President Franklin Delano Roosevelt
Captain Homer N. Wallin (center) supervises salvage operations aboard USS California, early 1942
THAT IS the full text of President Roosevelt’s speech to the nation, declaring war on Japan, in the aftermath of the attack on Pearl Harbor. 

Four days later Adolf Hitler, who had already begun implementing his plan to conquer  Europe, and to exterminate all races and creeds he deemed “unfit,” declared war on the United States. It was, officially, World War II.
Adolf Hitler declaring war on America, December 11, 1941.
Millions upon millions of men, women and children would, die; soldiers and civilians. On battlefields, in concentration camps, in POW confines, under the new and terrible cloud of atomic bombs. 

When the official cruelties were over, and the peace treaties signed, the United States and Russia’s Soviet Union would emerge as the two most powerful entities in a shattered world. Entities with powerful enmities — no longer allied, but at each other’s throat, overtly and covertly. The Cold War began.
Everybody tried to forget. Japan became an ally — we wanted their technological expertise. (So they attacked Pearl Harbor — what about those great cars and transistor radios?)

Germany was spilt in half and slowly rebuilt.  No German would ever admit to “knowing” anything about anything. They’d done what they were told.  They believed their leader.  They believed — shall we use the current phrase? — “fake news.”
German children read an anti-Jewish propaganda book titled DER GIFTPILZ ( "The Poisonous Mushroom"), ca. 1938.
And the Jewish people?  Still unwanted after a conflagration that was fought, in part, to save them from annihilation. Thousands died as homeless refugees after the war.  Anti-Semitism was alive and well — all through Europe, in the USSR, and yes, even in the great United States of America. (There was cold comfort in the fact that Hollywood, which had been at the prescient propaganda forefront as Europe fell to Hitler, called out American anti-Semitism in 1947’s “Gentleman’s Agreement.”)

For many Jewish survivors in Europe, and even many who had watched horrified from the United States, only the promise of Israel and their own state could assuage their fears.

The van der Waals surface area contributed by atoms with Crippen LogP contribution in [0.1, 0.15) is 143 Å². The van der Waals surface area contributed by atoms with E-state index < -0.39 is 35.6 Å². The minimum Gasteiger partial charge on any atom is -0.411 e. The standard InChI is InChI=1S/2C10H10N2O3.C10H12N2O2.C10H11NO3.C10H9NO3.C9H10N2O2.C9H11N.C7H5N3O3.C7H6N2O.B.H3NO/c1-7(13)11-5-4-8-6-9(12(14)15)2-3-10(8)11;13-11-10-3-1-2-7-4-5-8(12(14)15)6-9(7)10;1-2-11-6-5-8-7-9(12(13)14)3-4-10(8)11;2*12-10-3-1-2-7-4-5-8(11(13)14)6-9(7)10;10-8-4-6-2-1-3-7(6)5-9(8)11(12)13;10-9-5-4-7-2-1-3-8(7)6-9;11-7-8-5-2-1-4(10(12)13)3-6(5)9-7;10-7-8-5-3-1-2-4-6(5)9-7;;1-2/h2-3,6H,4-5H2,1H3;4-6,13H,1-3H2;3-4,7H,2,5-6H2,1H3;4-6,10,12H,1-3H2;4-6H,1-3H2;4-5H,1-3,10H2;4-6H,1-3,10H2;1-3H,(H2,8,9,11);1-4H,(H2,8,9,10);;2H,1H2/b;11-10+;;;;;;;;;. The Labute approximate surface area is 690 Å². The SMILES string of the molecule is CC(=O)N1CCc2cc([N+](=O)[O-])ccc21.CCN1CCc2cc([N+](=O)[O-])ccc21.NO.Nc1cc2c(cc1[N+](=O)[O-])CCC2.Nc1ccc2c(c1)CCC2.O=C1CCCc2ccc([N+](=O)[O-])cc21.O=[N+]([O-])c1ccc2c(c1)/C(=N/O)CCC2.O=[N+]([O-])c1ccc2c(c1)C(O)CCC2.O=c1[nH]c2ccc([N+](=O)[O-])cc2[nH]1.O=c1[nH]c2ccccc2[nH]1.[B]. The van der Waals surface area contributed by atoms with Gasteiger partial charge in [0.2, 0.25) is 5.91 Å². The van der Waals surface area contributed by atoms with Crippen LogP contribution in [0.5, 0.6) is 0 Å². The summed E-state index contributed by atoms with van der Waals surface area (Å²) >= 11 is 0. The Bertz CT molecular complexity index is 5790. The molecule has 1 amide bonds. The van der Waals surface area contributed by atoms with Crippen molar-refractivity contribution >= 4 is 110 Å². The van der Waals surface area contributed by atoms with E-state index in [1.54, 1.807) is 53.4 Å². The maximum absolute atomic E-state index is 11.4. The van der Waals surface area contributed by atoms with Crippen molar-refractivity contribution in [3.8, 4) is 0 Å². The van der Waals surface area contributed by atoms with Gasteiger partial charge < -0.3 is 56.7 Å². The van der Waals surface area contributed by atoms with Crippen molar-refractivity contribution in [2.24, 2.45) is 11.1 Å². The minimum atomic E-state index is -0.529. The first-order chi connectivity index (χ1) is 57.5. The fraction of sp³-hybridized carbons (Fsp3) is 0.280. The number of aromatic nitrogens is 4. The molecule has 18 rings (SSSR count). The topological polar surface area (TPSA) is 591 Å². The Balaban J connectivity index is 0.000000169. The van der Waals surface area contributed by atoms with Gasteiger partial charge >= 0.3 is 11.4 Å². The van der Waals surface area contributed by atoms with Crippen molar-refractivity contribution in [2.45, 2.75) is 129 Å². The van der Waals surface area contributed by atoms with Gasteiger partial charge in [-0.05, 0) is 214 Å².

WORLD WAR II — you say it and it still seems like something that simply couldn’t have happened.  A massive, grotesque nightmare.  It wasn’t ancient Rome or Greece, or Medieval times.  Not the pistol-packing Wild West. Not even the guillotine-mad French Revolution. Or the mortally cruel American Civil War. Why, it was a modern era!  There were cars and airplanes and movies, telephones and radio and telegraph, great newspapers and magazines, mighty parliaments and congresses.  There were wise men to lead us, and to surely prevail in stopping the world being set on fire, again.

After all, the horrors of World War I — The Great War, the War to End All Wars — hadn’t that taught everybody its terrible lesson?  It couldn’t happen again, it couldn’t be worse?  Right?
TODAY WE have no amusing parties, no tales from the screening rooms. No old or new movie stars. No jokes, no snark, no box-office predictions or award worthy privileged people.

Today we remember all those who fell during World War II — in Hawaii, in Europe, in Asia and Africa, on land, in the air and at sea. Our brave young Americans, our valiant, stalwart allies in Britain, and the Russians, who had suffered catastrophically. The Germans and the Japanese as well; led by ideology, racism and madmen.  They lost their souls and then their lives.

Today we honor those men who died at Pearl Harbor, and remember with a shudder — because we must shudder — all that came after, and all that could come again. 

In the words of Lord Byron: “History, with all her volumes vast, hath but one page.”
 
Contact Liz here.